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We present an intuitively satisfying geometric proof of Fermat's result for positive integers that for prime moduli p, provided p does not divide a. This is known as Fermat’s Little Theorem. The proof is novel in using the idea of colorings applied to regular polygons to establish a number-theo retic result. A lemma traditionally, if ambiguously, attributed to Burnside provides a critical enumeration step.

Pierre de Fermat wrote his friend Frénicle de Bessy in 1640 stating that he had discovered that a p − 1 ≡ 1 for prime moduli p, provided p did not divide a, but his proof was overlong, so he did not bother to include the details. One might wish that Fermat had been more generous in recording his notes both in this instance and that famous “margin too small to contain∙∙∙ (his proof of Fermat’s Last Theorem)”. Leibniz appears to have proved the theorem prior to 1683 without publishing it, and then Euler reprised Leibniz’ work in a published version. This result, christened Fermat’s Little Theorem by Kurt Hensel in 1913, is the basis for a convenient method for detecting primality, or more correctly, compositeness [

If G is a group of permutations acting on a set S, then for a particular π ∈ G , the invariant set of π is the collection of all elements of S that are fixed points of π , i.e. π ( s ) = s . The orbit of some s ∈ S is the collection of elements obtained by letting every permutation in G act on that s. Intuitively, there is a broad inverse size relationship between orbits and invariant sets. If most elements are not moved by most permutations, invariant sets will be large and orbits will be small, but more numerous. In 1897, the British mathematician William Burnside published the result, with attribution to Frobenius [

of S under G is given by 1 | G | ∑ π ∈ G | i n v ( π ) | , where | i n v ( π ) | is the size of the

invariant set of the permutation π ∈ G . Burnside’s Lemma is a direct conse- quence of the Orbit/Stabilizer Theorem [

A coloring χ is a mapping from the finite set S of objects to be colored to the finite set P, consisting of the “pallette” of colors. This is just a fanciful way of thinking about the rather dry notion of an arbitrary function between two finite sets. Colorings had their origin in the effort to establish the Four-Color Theorem, and they pop up in many seemingly unrelated combinatorial settings [

Just as the elements of S can be put into equivalence classes on the basis of whether they are in the same orbit under the action of G or not, colorings can be put into equivalence classes depending on whether they are in the same orbit under the action of G ∗ or not. Orbits of colorings are called patterns. Two colorings χ 1 and χ 2 are equivalent, or represent the same pattern, if there is a π ∈ G such that for all s ∈ S we have χ 1 ( s ) = χ 2 ( π ( s ) ) . For example, if χ 1 ( a ) = red , χ 1 ( b ) = white , and χ 1 ( c ) = blue , then if the permutation π = ( a b c ) ∈ G , χ 1 and χ 2 are equivalent provided χ 2 ( a ) = blue , χ 2 ( b ) = red , and χ 2 ( c ) = white . You can see that red = χ 1 ( a ) = χ 2 ( π ( a ) ) = χ 2 ( b ) , and so forth. We would write π ∗ ( χ 1 ) = χ 2 to signify this situation.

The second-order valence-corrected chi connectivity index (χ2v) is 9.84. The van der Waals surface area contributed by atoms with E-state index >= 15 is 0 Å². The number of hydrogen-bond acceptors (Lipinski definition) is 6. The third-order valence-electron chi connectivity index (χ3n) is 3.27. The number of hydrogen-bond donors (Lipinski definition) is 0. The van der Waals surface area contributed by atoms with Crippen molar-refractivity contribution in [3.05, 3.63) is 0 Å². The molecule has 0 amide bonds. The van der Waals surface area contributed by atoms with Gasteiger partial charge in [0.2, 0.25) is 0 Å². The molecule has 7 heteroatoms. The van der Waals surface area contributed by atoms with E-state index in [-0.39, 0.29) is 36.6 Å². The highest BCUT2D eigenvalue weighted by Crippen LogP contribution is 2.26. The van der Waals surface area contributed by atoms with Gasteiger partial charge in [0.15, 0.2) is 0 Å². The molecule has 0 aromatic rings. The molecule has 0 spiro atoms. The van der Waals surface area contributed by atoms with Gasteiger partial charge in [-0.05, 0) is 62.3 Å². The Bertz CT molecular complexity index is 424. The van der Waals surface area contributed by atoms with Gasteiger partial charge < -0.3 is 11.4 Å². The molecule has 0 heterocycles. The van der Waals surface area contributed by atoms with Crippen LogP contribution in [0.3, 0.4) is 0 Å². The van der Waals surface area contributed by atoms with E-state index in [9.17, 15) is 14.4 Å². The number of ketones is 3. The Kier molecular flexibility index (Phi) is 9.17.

If we have a symmetrical object with a coloring, we can apply Burnside’s Lemma to enumerate the number of distinct patterns possible for the object. Let us consider a regular p-gon, where p is prime, and color the vertices with a pallette consisting of a colors, where p does not divide a. We will admit the digon to handle the case p = 2 . Now we are not going to tear or fold the polygon, so the only permutations of colorings allowed are going to be those induced by the rotation group of the polygon, namely the cyclic group ℤ p . The invariant set of a particular π ∗ induced by an element of this group is easy to characterize. The zero rotation has a p colorings fixed by it, namely the total number of possible paint jobs or mappings from the vertices to the pallette. Every non-zero element of ℤ p carries each pure coloring (every vertex the same color) into itself, so there would be a such colorings fixed by the action of those rotations. But none of these p − 1 non-zero rotations can carry a non-pure coloring back to itself due to the indivisibility of p. Burnside’s Lemma then gives us the total count of possible distinct patterns as

1 | G ∗ | ∑ π ∗ ∈ G ∗ | i n v ( π ∗ ) | = 1 p ( a p + a ( p − 1 ) ) = a p ( a p − 1 + ( p − 1 ) ) . Evidently this is a

positive integer, and since p does not divide a, it must divide ( a p − 1 + ( p − 1 ) ) . But this means ( a p − 1 + ( p − 1 ) ) ≡ a p − 1 − 1 ≡ 0 mod p , which is Fermat’s Little Theorem.

We have established Fermat’s Little Theorem by coloring the vertices of a regular polygon and then finding the patterns that are stable under various rotations of the polygon. When the number of vertices is prime, the set of such invariant patterns is necessarily limited. This process lends itself to intuitively satisfying visualization. Burnside’s Lemma then enumerates the relatively sparse number of invariant patterns and gives a formula that is equivalent to the modular expression of Fermat’s Little Theorem. An interesting further application of this idea would be to search for other number-theoretic results using colorings of more complicated geometric objects and more general pattern enumeration methods, for example Polya’s Counting Theorem.

Beatty, T., Barry, M. and Orsini, A. (2018) A Geometric Proof of Fermat’s Little Theorem. Advances in Pure Mathematics, 8, 41-44. https://doi.org/10.4236/apm.2018.81004